The signing of the Regional Comprehensive Economic Partnership agreement will usher in fresh opportunities in services trade and investment between China and New Zealand, on top of the already buoyant bilateral trade relations, Wellington's top diplomat to Beijing said.
The signing of the world's largest free-trade deal between 15 countries, including China and New Zealand, on Sunday "helps to put the signatories in a better position to recover from the economic impacts of COVID-19 and seize new opportunities for exports and investment", according to New Zealand Ambassador to China Clare Fearnley.
"Signing a significant regional trade agreement such as RCEP helps to show support for international trade rules, which small and large countries alike benefit from. This is particularly important at a time of economic turbulence and when we're seeing increasing protectionism," she said.
The pact is expected to provide fresh impetus to the trade and investment among the RCEP members, as well as between New Zealand and China, which has been the top trading partner of the Oceanian nation since 2017.
Last year, 23 percent of New Zealand's total goods and services exports and 16 percent of imports by value were with China. Two-way trade in goods and services with China was worth the equivalent of $23.1 billion in 2019, with exports worth $13.9 billion and imports $9.2 billion, according to the New Zealand government.
Fearnley noted that the two nations concluded negotiations on an upgrade to the Free Trade Agreement, "to make sure that the FTA continues to reflect the modern realities of the bilateral trading relationship".
"We look forward to signing the FTA upgrade and to it entering into force, which will be beneficial for both New Zealand and China, as well as an important signal of the commitment we both share to rules-based, open trading system," she said.
The New Zealand ambassador said she has looked with interest at China's plans for economic growth and development over the next five years.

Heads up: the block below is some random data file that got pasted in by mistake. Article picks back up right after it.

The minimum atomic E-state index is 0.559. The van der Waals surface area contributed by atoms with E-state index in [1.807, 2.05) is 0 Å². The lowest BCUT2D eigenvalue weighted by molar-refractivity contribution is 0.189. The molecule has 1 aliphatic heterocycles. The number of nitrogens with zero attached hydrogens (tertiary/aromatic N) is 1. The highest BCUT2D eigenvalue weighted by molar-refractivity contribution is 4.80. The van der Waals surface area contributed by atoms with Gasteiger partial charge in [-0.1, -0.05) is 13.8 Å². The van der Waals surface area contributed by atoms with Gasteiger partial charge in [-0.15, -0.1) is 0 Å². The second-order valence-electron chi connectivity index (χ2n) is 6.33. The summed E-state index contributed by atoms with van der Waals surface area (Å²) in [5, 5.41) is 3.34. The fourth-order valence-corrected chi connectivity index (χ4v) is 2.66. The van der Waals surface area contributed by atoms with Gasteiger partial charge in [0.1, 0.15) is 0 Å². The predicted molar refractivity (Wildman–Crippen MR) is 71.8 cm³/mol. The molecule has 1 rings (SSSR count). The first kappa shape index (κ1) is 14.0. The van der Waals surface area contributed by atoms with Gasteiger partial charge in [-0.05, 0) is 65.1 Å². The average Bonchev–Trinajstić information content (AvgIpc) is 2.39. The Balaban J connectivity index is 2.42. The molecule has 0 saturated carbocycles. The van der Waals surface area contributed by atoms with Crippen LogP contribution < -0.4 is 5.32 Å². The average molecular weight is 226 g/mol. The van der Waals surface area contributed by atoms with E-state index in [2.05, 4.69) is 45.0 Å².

"Given the scale of China's economy, the direction and policies being set are very significant beyond China－in the regional and global economy. With the challenges facing the world at the moment, it is encouraging to see China's economy still forecast to grow in 2020－one of the few large economies to do so," she said.
China's economic growth has been important in terms of China's own domestic development and raising living standards of millions of its own citizens in recent years－an impressive achievement－and this in turn has contributed to China becoming a major trading partner for many countries, New Zealand included, she said.
Fearnley said the recent announcement by President Xi Jinping that China would reach a peak in CO2 emissions before 2030 and be carbon neutral by 2060 is also welcomed by New Zealand.
"We look forward to seeing ambitious action from China in the next five years to set China on this path－we hope to see developments such as an early cap on total carbon emissions when the upcoming 14th Five-Year Plan (2021-25) for climate change is released, and are encouraged by the message that China will be reducing reliance on coal power," she said.
New Zealand has also closely followed China's plans with regard to domestic circulation as the mainstay and domestic and international circulations reinforcing each other, she said.
"We are pleased to see that in describing the dual circulation policy China has indicated that it is continuing to look outward, and will continue reform and opening," she said.
With both China and New Zealand having secured remarkable progress in containing the COVID-19 pandemic, Fearnley expressed hope that people-to-people exchanges between the two nations can be resumed once the situation permitted this.
"Pre-COVID, China was New Zealand's second largest source of visitors and largest source of international students and we are looking forward to a time when we can safely welcome visitors and students back to New Zealand－and when people movement more generally will be freed-up again," she said.